http://www.cbc.ca/news/canada/manitoba/lake-monster-manipogo-winnipogo-1.4681105

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    5. If anyone is interested, these are the cave systems by Lake Manitoba where some people believe Manipogo hibernates. The cave system temperatures remain well above freezing in the winter, and we have really cold winters!
      https://books.google.ca/books?id=IQKLCbdJ0GQC&pg=PA24&lpg=PA24&dq=steep+rock+manitoba+caves+environment&source=bl&ots=Xj5jpHUpZ3&sig=_LuYbmDMON3xMM4STgKuy9YQ9Tc&hl=en&sa=X&ei=o2kmU8XAJpOMyAG3hIGIDA#v=onepage&q=steep%20rock%20manitoba%20caves%20&f=false

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    6. Thanks, I'll have a look at those cave systems. The idea that there are no caves purely based on a lack of limestone is a bit of a cop out for me.

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  9. All this talk is outside my comfort zone. I've always considered Nessies to be real animals and I think all the talk of parallel universes, spirit beasts and the like is based on concepts outside any known science. If you head into that sphere you can make up anything you fancy. Not the way my mind works I'm afraid.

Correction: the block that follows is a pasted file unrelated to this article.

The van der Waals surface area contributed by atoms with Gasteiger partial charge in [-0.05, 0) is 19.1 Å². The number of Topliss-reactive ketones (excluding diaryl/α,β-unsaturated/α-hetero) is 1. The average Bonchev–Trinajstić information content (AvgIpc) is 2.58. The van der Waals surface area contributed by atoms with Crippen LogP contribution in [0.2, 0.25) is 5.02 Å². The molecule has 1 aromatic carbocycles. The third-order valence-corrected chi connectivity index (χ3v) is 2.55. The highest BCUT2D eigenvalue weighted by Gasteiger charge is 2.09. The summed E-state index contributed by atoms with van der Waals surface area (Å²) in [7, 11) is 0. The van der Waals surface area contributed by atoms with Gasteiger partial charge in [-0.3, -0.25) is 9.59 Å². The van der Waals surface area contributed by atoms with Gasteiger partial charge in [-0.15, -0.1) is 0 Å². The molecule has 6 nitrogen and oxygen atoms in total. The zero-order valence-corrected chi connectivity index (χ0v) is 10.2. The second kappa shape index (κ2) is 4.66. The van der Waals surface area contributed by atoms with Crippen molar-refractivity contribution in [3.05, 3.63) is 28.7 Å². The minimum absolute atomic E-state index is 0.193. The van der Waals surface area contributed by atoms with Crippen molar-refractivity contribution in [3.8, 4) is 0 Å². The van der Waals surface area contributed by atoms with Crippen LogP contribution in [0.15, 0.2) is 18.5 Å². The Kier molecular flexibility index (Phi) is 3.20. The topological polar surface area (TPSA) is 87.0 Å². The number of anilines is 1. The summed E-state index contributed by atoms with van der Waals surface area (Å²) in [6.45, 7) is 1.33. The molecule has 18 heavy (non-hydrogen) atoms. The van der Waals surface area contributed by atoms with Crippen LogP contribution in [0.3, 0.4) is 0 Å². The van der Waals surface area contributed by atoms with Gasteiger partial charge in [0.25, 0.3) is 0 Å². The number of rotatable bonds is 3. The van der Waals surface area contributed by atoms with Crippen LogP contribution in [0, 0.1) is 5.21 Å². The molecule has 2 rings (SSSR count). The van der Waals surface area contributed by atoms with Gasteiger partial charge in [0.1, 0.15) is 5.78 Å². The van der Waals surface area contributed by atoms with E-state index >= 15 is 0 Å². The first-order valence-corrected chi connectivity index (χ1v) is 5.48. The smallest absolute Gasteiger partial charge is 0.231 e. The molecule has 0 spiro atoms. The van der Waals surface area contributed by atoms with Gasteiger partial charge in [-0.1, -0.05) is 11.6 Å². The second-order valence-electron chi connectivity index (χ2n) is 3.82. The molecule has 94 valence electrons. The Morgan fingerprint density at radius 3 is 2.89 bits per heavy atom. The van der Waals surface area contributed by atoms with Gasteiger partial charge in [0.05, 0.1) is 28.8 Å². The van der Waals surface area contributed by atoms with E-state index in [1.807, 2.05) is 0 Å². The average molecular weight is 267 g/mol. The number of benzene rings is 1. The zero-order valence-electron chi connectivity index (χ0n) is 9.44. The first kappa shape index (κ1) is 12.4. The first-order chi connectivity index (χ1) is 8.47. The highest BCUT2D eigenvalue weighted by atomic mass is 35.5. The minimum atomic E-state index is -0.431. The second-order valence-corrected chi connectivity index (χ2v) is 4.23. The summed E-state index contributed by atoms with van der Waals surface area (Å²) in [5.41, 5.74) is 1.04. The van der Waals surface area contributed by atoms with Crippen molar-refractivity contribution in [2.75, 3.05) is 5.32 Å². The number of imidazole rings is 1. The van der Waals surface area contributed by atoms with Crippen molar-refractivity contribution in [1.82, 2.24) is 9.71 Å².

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    1. Yeah, all this doesn't sit very well with me and my material world paradigm at all either. I'm more apt to believe in ghosts and fairies than creatures intruding into our reality from other dimensions. Of course all this weirdness,(UFOs, MIB, bizarre creatures etc.) if real, could all be manifestations of a Trickster phenomenon, there I go again. I think I'll go and stick my head in the sand for a while, Very disturbing.